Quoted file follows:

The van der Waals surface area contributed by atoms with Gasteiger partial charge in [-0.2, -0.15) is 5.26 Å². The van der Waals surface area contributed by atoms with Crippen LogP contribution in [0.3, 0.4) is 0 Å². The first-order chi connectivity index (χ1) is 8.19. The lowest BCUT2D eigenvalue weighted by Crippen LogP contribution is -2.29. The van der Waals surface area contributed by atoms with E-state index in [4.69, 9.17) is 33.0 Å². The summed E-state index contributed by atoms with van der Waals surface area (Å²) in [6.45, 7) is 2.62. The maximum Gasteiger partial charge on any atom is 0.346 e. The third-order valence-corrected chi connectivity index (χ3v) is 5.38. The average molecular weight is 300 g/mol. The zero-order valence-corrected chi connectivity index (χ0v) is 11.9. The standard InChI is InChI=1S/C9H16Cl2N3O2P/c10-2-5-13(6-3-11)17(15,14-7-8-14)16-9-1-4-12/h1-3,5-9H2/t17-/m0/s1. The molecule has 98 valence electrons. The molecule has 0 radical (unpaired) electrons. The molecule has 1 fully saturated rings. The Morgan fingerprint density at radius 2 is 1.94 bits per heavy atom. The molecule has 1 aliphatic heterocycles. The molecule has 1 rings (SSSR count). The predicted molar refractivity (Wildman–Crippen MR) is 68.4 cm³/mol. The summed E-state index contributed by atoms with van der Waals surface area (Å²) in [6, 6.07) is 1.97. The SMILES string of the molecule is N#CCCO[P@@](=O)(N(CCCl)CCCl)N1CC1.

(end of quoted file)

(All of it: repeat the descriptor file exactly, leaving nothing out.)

The van der Waals surface area contributed by atoms with Gasteiger partial charge in [-0.2, -0.15) is 5.26 Å². The van der Waals surface area contributed by atoms with Crippen LogP contribution in [0.3, 0.4) is 0 Å². The first-order chi connectivity index (χ1) is 8.19. The lowest BCUT2D eigenvalue weighted by Crippen LogP contribution is -2.29. The van der Waals surface area contributed by atoms with E-state index in [4.69, 9.17) is 33.0 Å². The summed E-state index contributed by atoms with van der Waals surface area (Å²) in [6.45, 7) is 2.62. The maximum Gasteiger partial charge on any atom is 0.346 e. The third-order valence-corrected chi connectivity index (χ3v) is 5.38. The average molecular weight is 300 g/mol. The zero-order valence-corrected chi connectivity index (χ0v) is 11.9. The standard InChI is InChI=1S/C9H16Cl2N3O2P/c10-2-5-13(6-3-11)17(15,14-7-8-14)16-9-1-4-12/h1-3,5-9H2/t17-/m0/s1. The molecule has 98 valence electrons. The molecule has 0 radical (unpaired) electrons. The molecule has 1 fully saturated rings. The Morgan fingerprint density at radius 2 is 1.94 bits per heavy atom. The molecule has 1 aliphatic heterocycles. The molecule has 1 rings (SSSR count). The predicted molar refractivity (Wildman–Crippen MR) is 68.4 cm³/mol. The summed E-state index contributed by atoms with van der Waals surface area (Å²) in [6, 6.07) is 1.97. The SMILES string of the molecule is N#CCCO[P@@](=O)(N(CCCl)CCCl)N1CC1.